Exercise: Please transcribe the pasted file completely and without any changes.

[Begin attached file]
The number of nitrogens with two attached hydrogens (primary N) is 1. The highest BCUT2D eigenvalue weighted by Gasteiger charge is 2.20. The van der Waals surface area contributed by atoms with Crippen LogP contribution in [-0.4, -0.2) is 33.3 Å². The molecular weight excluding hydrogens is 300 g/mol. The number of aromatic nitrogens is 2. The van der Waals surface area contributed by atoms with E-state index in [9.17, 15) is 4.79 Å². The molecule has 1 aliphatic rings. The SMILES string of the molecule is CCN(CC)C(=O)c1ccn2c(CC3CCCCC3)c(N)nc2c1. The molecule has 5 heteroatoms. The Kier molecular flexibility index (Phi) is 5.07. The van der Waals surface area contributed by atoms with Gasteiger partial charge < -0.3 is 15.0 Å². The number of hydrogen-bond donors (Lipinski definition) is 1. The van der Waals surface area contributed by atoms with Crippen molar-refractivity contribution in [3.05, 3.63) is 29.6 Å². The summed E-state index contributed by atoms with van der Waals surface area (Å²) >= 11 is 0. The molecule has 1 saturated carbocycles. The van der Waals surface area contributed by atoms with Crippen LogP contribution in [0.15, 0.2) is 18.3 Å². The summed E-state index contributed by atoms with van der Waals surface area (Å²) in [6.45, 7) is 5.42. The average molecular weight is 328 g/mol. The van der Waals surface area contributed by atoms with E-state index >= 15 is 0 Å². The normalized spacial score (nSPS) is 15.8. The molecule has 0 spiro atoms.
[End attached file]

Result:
The number of nitrogens with two attached hydrogens (primary N) is 1. The highest BCUT2D eigenvalue weighted by Gasteiger charge is 2.20. The van der Waals surface area contributed by atoms with Crippen LogP contribution in [-0.4, -0.2) is 33.3 Å². The molecular weight excluding hydrogens is 300 g/mol. The number of aromatic nitrogens is 2. The van der Waals surface area contributed by atoms with E-state index in [9.17, 15) is 4.79 Å². The molecule has 1 aliphatic rings. The SMILES string of the molecule is CCN(CC)C(=O)c1ccn2c(CC3CCCCC3)c(N)nc2c1. The molecule has 5 heteroatoms. The Kier molecular flexibility index (Phi) is 5.07. The van der Waals surface area contributed by atoms with Gasteiger partial charge < -0.3 is 15.0 Å². The number of hydrogen-bond donors (Lipinski definition) is 1. The van der Waals surface area contributed by atoms with Crippen molar-refractivity contribution in [3.05, 3.63) is 29.6 Å². The summed E-state index contributed by atoms with van der Waals surface area (Å²) >= 11 is 0. The molecule has 1 saturated carbocycles. The van der Waals surface area contributed by atoms with Crippen LogP contribution in [0.15, 0.2) is 18.3 Å². The summed E-state index contributed by atoms with van der Waals surface area (Å²) in [6.45, 7) is 5.42. The average molecular weight is 328 g/mol. The van der Waals surface area contributed by atoms with E-state index >= 15 is 0 Å². The normalized spacial score (nSPS) is 15.8. The molecule has 0 spiro atoms.